The rise of Scrum occurred during the 2000s, with cloud computing coming onto the scene around the same time; but cloud computing was not really understood by most organizations until after 2010, and that is when the term DevOps came into being. By that time, the Agile community had finally figured out that Scrum cannot just be inserted into a large organization, but that other things also had to change to enable Scrum teams to work in that organization. The Agile community, by and large, did not understand large organizations, so its response was generally something like, “Don’t do Agile, be Agile”. However, that was not very helpful and it reflected the Agile community’s lack of knowledge of how to engage with organizations at the levels needed to make the necessary changes.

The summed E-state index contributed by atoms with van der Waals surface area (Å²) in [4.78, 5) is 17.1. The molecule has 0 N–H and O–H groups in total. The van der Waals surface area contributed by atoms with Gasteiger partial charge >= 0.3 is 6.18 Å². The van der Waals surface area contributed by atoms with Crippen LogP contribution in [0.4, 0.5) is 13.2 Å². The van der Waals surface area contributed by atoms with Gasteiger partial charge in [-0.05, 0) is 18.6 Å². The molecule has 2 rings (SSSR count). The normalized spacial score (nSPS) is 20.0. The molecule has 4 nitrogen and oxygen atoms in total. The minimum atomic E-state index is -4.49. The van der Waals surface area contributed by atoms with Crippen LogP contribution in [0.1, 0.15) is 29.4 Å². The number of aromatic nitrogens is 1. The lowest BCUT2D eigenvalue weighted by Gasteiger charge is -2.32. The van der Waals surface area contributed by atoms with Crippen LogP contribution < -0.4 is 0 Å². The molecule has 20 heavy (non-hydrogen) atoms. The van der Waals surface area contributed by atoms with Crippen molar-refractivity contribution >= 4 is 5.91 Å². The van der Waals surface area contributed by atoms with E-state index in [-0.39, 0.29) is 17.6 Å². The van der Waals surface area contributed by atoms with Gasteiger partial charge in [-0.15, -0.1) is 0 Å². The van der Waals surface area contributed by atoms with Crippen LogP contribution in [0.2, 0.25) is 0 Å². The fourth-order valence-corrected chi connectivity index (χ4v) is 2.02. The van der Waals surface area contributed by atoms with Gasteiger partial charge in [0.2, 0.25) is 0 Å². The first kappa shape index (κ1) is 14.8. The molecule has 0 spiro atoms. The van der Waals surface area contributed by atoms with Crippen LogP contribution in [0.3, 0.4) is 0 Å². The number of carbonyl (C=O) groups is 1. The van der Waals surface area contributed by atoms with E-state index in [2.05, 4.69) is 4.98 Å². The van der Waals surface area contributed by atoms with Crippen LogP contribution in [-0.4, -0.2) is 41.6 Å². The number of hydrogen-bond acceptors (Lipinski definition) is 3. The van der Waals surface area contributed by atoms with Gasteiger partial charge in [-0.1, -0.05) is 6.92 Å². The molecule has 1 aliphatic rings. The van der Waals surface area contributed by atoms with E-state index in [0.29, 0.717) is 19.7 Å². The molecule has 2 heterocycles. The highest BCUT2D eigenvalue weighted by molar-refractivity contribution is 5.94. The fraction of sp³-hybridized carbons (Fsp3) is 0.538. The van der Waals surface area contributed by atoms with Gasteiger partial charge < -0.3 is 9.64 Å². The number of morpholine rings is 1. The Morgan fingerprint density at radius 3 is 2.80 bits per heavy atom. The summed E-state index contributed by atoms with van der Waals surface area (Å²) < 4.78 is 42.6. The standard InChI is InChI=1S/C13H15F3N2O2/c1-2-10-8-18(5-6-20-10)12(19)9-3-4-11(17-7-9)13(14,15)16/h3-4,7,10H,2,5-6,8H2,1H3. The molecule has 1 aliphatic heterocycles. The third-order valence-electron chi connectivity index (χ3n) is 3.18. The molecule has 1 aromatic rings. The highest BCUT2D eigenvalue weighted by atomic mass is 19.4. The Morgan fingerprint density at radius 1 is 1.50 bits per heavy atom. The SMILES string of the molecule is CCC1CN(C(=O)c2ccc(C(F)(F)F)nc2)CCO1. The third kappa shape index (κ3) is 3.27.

What happened next was that frameworks such as Less and SAFe came onto the scene. Less was generally supported by the Scrum community because it echoed that community’s ideology, which one could characterize as team-centric with a strong preference for self-organization and abhorrence of any kind of explicit authority. SAFe, in contrast, proposes a-lot of structure, and the the Scrum community has been very derisive of SAFe from the start. It continues to be to this day, to the extent that if someone wants to be a Scrum trainer, they are not allowed to also be a SAFe trainer—the Scrum Alliance will not certify someone who is known to be a SAFe trainer. How Agile is that? (If anyone wants to challenge my assertion, I have an actual case to back it up.)